Third in a three-part series by Ruchika Rai
The Americanization of yoga has often resulted in a practice that’s commercialized, expensive and inaccessible to ordinary people.
The original yoga was quite different. The ancient yogis performed the surya namaskar (sun salutations) literally at sunrise. Nowhere in India would you find a place where early morning temperature is as high as the 109 degrees Fahrenheit you’d find at a hot-yoga class.
Clearly, the aim was to allow the body to rejuvenate for the day ahead and be one with nature. Hot-yoga studios, in the city, are far from any trace of nature, and unnecessarily tough on the body. Think about departing the yoga studio into a snowy winter day or night: The skin receives a huge shock, something it’s not evolutionarily designed to deal with. Talk about looking younger.
What’s the solution? Here’s one approach that’s worked for me. Having lived in India my entire life until this past summer, I’d join a fitness center that had exotic group classes and attend for a couple of months. The moment I felt that I could replicate the steps on my own, I canceled my membership and practiced independently. That gave me a much-needed change in fitness routine and saved a considerable amount of money.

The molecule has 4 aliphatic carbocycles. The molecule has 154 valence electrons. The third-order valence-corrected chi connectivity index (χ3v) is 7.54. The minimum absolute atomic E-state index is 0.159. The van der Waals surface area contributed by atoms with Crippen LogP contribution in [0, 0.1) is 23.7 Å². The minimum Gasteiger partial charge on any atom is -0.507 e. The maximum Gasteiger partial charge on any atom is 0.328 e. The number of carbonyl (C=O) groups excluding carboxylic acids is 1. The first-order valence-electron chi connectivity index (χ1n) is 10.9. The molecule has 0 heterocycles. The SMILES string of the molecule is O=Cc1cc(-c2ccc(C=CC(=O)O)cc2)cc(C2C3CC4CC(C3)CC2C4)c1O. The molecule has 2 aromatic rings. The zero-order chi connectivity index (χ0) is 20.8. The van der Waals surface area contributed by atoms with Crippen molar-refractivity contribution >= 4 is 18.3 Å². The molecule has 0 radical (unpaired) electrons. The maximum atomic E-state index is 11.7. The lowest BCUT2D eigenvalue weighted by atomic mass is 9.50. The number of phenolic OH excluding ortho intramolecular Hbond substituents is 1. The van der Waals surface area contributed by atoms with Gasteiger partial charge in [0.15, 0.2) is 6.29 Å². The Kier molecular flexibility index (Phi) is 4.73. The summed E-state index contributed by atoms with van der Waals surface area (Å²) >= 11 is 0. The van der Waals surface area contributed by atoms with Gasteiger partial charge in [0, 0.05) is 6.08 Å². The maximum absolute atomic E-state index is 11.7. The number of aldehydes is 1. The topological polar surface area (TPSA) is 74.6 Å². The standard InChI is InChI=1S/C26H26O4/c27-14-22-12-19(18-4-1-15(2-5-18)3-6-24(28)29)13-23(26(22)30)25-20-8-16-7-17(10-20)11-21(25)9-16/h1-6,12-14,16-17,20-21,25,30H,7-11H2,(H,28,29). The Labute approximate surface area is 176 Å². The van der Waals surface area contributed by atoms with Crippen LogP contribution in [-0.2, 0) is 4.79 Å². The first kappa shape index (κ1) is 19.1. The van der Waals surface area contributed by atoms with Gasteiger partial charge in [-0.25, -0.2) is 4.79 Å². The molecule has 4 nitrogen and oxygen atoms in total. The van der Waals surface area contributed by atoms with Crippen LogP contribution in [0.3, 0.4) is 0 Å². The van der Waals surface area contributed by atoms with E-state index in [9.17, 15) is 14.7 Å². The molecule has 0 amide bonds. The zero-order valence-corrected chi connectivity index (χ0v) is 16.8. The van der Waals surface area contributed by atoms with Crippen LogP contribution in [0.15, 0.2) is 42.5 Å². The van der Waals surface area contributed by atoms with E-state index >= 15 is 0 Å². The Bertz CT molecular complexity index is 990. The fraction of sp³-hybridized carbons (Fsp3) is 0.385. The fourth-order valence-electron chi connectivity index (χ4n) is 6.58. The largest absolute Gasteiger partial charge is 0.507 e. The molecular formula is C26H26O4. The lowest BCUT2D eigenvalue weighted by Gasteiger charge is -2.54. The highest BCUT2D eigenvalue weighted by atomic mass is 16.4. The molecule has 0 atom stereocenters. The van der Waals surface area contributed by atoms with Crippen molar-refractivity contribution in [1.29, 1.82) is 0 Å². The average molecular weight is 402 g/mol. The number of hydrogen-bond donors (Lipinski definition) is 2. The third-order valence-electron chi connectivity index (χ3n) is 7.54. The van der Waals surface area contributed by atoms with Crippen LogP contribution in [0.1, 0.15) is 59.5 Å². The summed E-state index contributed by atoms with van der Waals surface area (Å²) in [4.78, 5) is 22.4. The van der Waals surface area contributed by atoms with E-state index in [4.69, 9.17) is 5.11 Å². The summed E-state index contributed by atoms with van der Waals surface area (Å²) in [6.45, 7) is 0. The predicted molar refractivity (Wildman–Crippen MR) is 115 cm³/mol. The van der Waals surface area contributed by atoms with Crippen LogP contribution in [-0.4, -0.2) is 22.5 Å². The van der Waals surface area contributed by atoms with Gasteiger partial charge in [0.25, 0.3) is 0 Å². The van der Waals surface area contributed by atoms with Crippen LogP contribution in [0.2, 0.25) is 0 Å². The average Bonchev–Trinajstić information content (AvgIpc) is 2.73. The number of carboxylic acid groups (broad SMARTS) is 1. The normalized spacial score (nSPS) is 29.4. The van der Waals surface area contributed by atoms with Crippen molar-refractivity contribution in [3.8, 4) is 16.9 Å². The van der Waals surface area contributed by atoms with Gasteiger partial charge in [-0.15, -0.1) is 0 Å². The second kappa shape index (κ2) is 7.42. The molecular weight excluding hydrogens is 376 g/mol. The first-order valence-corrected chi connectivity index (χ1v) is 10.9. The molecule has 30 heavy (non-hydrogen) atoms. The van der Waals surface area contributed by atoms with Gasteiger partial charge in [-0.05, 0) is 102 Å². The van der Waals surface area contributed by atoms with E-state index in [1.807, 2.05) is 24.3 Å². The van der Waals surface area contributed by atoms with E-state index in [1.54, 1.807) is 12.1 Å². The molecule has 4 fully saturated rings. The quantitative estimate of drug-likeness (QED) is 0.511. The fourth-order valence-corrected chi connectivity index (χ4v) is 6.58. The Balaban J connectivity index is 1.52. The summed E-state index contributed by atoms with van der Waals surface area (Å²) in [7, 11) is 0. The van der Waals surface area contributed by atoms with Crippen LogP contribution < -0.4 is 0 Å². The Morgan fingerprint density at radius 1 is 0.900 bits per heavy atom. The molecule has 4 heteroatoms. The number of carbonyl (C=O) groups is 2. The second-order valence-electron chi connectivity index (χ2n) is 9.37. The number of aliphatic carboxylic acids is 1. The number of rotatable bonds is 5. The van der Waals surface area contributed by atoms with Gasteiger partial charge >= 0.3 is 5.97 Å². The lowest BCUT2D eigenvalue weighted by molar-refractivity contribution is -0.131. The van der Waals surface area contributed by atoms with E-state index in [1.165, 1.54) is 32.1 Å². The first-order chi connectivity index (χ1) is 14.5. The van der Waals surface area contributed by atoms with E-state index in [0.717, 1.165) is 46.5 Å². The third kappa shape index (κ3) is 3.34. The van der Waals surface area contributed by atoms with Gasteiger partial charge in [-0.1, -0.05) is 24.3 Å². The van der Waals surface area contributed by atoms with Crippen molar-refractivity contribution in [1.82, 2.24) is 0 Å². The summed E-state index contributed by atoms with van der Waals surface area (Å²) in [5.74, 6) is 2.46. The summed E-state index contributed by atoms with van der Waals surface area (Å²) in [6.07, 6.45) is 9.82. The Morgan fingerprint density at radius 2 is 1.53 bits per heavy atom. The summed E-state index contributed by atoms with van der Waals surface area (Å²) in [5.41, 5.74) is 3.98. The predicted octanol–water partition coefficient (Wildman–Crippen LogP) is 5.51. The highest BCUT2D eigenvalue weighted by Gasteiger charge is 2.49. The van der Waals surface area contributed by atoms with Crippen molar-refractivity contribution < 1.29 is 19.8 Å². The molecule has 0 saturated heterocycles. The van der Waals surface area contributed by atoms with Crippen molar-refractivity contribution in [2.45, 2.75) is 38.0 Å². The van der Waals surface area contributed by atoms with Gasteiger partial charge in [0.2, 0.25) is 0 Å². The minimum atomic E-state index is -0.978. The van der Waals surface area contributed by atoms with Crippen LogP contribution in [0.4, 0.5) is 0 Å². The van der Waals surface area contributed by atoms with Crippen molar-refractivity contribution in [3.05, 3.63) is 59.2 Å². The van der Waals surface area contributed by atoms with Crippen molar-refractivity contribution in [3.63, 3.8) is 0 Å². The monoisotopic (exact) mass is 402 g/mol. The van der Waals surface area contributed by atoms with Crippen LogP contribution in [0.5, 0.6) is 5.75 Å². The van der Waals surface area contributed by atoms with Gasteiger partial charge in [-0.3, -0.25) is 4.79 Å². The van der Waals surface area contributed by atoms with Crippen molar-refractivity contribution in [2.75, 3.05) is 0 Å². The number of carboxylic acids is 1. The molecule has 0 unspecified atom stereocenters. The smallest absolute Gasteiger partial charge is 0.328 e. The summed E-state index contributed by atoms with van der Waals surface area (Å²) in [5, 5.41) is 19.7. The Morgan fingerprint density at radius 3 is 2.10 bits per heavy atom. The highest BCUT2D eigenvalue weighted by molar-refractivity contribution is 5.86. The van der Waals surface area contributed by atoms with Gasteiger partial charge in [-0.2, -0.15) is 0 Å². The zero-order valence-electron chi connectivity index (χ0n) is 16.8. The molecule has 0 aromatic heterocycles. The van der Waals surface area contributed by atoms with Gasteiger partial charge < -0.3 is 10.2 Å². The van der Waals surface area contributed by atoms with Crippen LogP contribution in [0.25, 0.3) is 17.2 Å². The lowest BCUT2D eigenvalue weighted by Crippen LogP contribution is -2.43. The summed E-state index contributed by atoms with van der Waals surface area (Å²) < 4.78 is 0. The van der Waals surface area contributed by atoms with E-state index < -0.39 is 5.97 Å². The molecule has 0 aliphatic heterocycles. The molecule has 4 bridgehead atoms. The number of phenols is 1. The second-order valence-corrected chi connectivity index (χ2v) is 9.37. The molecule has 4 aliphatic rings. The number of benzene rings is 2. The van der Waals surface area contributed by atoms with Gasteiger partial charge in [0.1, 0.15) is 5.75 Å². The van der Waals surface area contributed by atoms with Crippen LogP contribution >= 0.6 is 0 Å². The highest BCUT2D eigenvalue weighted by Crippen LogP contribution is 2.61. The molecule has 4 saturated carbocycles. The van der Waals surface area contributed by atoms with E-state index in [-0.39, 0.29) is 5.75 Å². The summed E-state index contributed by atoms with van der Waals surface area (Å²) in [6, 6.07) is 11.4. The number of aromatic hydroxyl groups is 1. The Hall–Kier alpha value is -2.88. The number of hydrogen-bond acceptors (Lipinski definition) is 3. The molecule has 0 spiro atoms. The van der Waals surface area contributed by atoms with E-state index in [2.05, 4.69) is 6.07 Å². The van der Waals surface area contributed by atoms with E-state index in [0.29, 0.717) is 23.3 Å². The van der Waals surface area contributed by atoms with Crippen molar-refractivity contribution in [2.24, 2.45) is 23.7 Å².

The approach with yoga is similar, tried and tested over the years. There are many great ways to learn yoga fundamentals, including classes and DVDs. But the key strategy is this: Form groups and get out in the park to do yoga together.
In the summers it would be a good idea to have a sunrise yoga session at Schenley Park. Come winter, it won’t hurt to call over friends at home and do some yogasana together.
Yoga has stood the test of time as one of the oldest forms of physical fitness. The least we can do is give the founders some credit and not tamper with it more than necessary. Maybe then we shall be able to truly embrace the essence of yoga and reap its benefits.